Written by: Michael Den Boer on March 24th, 2016
BluRay released: March 15th, 2016
Approximate running time: 92 Minutes
Aspect Ratio: 1.85:1 Widescreen / 1080 Progressive / MPEG-4 AVC
Sound: LPCM Stereo English
Subtitles: English SDH
BluRay Release: Arrow Video USA
Region Coding: Region A
Retail Price: $29.95 (USA)
Rage of Honor was directed by Gordon Hessler whose diverse filmography includes, The Oblong Box, The Golden Voyage of Sinbad, KISS Meets the Phantom of the Park and Prey for Death. Key collaborators on Rage of Honor include, cinematographer Julio Bragado (Pieces, Slugs), screenwriter Wallace C. Bennett (Welcome to Arrow Beach, Silent Scream) and composer Stelvio Cipriani (Death Walks on High Heels, What Have They Done to Your Daughters?).
Far too often in cinema, when a film is successful there is strong chance that it will spawn a sequel or at least a film that looks very similar in content. And this is clearly the case with Rage of Honor, a film that bears more than a striking resemblance Shô Kosugi’s previous film Pray for Death. With the main differences between the two films being Pray for Death is a family affair, while Rage of Honor shifts it focus to the workplace. Also instead of being a ninja the protagonist resembles a James Bond like character.
The film’s narrative is straight forward and easy to follow. Also there are no issues in regards to pacing as things move along briskly. And though the characters are caricatures of the type of characters which populate these type of films. At least their motivations are never left in doubt, since there is a clear distinction between good and evil.
Once again the star of the show is Shô Kosugi, who this time around portrays a suave narcotics detective named Shiro Tanaka. Where Pray for Death played to his strengths dramatically. The same cannot be said about his performance in Rage of Honor, when it comes to the more dramatic moments. Fortunately, he is at his best during the more action oriented moments.
Another stand out performance is Lewis Van Bergen in the role of Havlock, a sadistic henchman who is also the one responsible for killing Shiro Tanaka’s partner. And in the grand tradition of villains he delivers a convincing performance that is devoid of any sympathy.
On the surface though this film has all the ingredients that one would want from 1980’s action extravaganza. Unfortunately, the end result is a mediocre film that feels all to familiar and brings nothing new to the table.
Rage of Honor comes on a 50 GB dual layer BluRay. The film is presented in a 1080 progressive widescreen. The source used for this transfer is in great shape and when compared to previous home video release this new transfer is superior in every way. Colors look accurate, black levels remain strong throughout and the image looks crisp. Also grain look natural and there are no issues with DNR or compression. It should be noted that opening credits are presented in a 2.35:1 aspect ratio, while the rest of the film is presented in a 1.85:1 aspect ratio.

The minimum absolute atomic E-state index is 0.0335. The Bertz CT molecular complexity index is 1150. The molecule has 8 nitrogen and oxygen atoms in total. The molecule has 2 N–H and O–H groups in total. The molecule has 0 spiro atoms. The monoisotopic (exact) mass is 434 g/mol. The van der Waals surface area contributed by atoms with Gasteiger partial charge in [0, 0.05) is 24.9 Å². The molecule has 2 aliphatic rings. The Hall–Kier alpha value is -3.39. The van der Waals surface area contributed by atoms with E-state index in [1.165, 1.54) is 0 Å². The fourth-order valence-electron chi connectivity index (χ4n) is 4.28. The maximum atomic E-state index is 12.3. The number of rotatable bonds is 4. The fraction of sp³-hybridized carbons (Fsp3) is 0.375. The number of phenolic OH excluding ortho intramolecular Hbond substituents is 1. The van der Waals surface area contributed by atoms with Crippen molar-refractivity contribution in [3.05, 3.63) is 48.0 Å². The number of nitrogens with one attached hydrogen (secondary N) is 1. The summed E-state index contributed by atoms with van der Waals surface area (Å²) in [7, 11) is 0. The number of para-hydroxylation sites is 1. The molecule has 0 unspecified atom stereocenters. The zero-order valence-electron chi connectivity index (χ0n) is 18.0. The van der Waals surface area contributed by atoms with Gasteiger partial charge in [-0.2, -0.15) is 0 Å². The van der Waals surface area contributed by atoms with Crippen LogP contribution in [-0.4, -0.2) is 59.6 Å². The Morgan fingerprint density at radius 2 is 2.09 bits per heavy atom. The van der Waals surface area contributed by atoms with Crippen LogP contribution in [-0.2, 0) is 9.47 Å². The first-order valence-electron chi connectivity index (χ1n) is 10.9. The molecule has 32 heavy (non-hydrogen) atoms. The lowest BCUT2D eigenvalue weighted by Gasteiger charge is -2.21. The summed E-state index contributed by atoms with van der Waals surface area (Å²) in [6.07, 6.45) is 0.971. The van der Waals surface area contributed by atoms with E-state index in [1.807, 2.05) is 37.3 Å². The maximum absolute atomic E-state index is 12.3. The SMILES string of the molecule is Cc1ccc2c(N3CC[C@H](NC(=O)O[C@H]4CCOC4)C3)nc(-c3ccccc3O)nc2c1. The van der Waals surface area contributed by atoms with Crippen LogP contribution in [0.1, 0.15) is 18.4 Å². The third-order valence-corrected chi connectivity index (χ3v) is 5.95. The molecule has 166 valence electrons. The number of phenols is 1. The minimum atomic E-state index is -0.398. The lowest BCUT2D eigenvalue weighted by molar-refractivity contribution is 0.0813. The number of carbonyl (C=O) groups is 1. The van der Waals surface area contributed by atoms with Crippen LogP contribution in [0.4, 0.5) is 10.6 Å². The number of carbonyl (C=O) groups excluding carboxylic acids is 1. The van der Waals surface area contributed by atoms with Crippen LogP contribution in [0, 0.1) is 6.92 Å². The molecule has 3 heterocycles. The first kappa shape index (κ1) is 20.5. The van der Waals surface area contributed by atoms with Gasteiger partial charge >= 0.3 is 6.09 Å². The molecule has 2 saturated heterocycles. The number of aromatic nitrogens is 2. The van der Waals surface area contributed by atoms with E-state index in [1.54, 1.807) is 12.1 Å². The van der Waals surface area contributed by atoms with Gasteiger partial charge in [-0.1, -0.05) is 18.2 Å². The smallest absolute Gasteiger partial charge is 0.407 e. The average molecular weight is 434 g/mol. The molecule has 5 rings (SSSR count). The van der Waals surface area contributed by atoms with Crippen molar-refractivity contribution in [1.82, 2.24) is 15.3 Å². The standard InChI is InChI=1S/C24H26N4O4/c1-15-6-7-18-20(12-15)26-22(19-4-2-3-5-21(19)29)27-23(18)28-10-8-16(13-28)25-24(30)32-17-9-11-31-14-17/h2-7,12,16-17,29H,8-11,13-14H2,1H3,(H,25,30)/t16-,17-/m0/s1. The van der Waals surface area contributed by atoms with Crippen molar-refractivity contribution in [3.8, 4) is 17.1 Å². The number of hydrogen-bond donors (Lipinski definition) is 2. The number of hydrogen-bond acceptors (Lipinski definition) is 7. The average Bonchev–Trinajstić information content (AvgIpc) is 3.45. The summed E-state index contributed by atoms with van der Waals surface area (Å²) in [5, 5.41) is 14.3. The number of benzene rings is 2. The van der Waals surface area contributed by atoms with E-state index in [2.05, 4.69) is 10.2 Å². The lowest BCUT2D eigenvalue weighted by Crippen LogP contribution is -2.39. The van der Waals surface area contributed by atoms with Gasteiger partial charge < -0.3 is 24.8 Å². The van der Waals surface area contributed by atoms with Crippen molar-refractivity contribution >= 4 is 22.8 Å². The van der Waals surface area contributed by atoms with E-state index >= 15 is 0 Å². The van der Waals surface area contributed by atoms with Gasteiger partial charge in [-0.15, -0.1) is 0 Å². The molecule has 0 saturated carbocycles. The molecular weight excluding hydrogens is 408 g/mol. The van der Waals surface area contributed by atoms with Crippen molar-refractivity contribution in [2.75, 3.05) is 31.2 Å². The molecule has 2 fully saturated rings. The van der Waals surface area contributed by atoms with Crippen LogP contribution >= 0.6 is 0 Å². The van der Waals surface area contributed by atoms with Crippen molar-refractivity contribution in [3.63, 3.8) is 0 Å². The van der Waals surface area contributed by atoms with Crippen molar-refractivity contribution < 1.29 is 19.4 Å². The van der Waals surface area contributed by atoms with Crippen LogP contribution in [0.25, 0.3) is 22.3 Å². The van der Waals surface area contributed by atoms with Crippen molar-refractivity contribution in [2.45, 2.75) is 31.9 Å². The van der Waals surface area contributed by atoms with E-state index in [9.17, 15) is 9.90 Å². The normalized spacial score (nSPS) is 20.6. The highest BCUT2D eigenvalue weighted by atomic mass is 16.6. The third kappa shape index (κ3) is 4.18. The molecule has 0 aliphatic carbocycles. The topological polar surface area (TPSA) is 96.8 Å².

This release comes with one audio option, a Dolby Digital stereo mix in English and removable English SDH subtitles have also been included with this release. There are no issues with background noise or distortion, everything sounds balanced and dialog comes through clearly. Range wise the more ambient aspects of the soundtrack are well represented and when it comes to the score and more action oriented moments the audio always sounds robust.
Extras for this release include, trailers for Enter the Ninja (2 minutes 53 seconds), Revenge of the Ninja (1 minute 41 seconds), Pray for Death (2 minutes 11 seconds) and Rage of Honor (1 minute 35 seconds), an interview with composer Stelvio Cipriani titled ‘Honorable Mentions’ (2 minutes 47 seconds, in Italian with English subtitles), an interview with actor Shô Kosugi titled ‘Sho and Tell Part Two: The Domination’ (17 minutes 48 seconds) and a featurette titled ‘American Ninja’s’ (7 minutes 34 seconds).
The extra titled ‘Sho and Tell Part Two: The Domination’ is a career retrospective interview which covers the film’s that picks up where its predecessor left off. This time the discussion begins with Rage of Honor, the origins of the film and how it differs from Prey for Death, Black Eagle and working with Jean-Claude Van Damme, the process required to make and be prepared for marital arts films, Ninja Assassin and on a few occasions he alludes to yet to be released films that he is working on.
Topics discussed in the interview with Stelvio Cipriani include, how he got involved in composing the score for Rage of Honor, his tetralogy – The Enforcers, The Great Kidnapping, What Have They Done to Your Daughters? and Portrait of a 60% Perfect Man and the inspirations for each one of those scores.
Topics discussed by Chris Polggiali for the extra titled ‘American Ninja’ include, You Only Live Twice and how this was most American’s first exposure to the Ninja, then he gives a well-rounded overview of all the key ninja film’s which lead up to the film Enter the Ninja, how the ninja phenomena reached its apex in the 1980’s.
Rounding out the extras is a reversible cover art option and a twenty-four-page booklet with cast & crew information, an essay titled ‘The Sho Must Go On’ written by Derek Botelho, an excerpt from the forth coming book Ying-Yang Code: The Drums of Tenkai-Bo written by Warren Chaney and Shô Kosugi and information about the transfer. Overall Rage of Honor gets a first rate release from Arrow Video.